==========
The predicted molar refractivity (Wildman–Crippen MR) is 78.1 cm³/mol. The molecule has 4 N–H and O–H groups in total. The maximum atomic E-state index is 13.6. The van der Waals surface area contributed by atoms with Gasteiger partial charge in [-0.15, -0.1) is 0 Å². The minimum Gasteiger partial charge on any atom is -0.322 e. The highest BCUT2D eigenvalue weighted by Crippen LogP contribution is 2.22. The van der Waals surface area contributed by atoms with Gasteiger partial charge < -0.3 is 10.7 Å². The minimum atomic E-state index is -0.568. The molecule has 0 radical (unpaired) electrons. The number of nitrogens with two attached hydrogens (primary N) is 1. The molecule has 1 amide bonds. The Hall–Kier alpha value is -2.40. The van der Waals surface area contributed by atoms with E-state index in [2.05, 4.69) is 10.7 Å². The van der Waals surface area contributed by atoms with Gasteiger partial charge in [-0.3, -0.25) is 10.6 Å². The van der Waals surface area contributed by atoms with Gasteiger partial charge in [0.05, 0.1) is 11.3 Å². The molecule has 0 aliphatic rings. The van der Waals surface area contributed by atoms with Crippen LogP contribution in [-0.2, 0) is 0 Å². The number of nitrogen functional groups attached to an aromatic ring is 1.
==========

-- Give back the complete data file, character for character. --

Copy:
The predicted molar refractivity (Wildman–Crippen MR) is 78.1 cm³/mol. The molecule has 4 N–H and O–H groups in total. The maximum atomic E-state index is 13.6. The van der Waals surface area contributed by atoms with Gasteiger partial charge in [-0.15, -0.1) is 0 Å². The minimum Gasteiger partial charge on any atom is -0.322 e. The highest BCUT2D eigenvalue weighted by Crippen LogP contribution is 2.22. The van der Waals surface area contributed by atoms with Gasteiger partial charge < -0.3 is 10.7 Å². The minimum atomic E-state index is -0.568. The molecule has 0 radical (unpaired) electrons. The number of nitrogens with two attached hydrogens (primary N) is 1. The molecule has 1 amide bonds. The Hall–Kier alpha value is -2.40. The van der Waals surface area contributed by atoms with E-state index in [2.05, 4.69) is 10.7 Å². The van der Waals surface area contributed by atoms with Gasteiger partial charge in [-0.3, -0.25) is 10.6 Å². The van der Waals surface area contributed by atoms with Gasteiger partial charge in [0.05, 0.1) is 11.3 Å². The molecule has 0 aliphatic rings. The van der Waals surface area contributed by atoms with Crippen LogP contribution in [-0.2, 0) is 0 Å². The number of nitrogen functional groups attached to an aromatic ring is 1.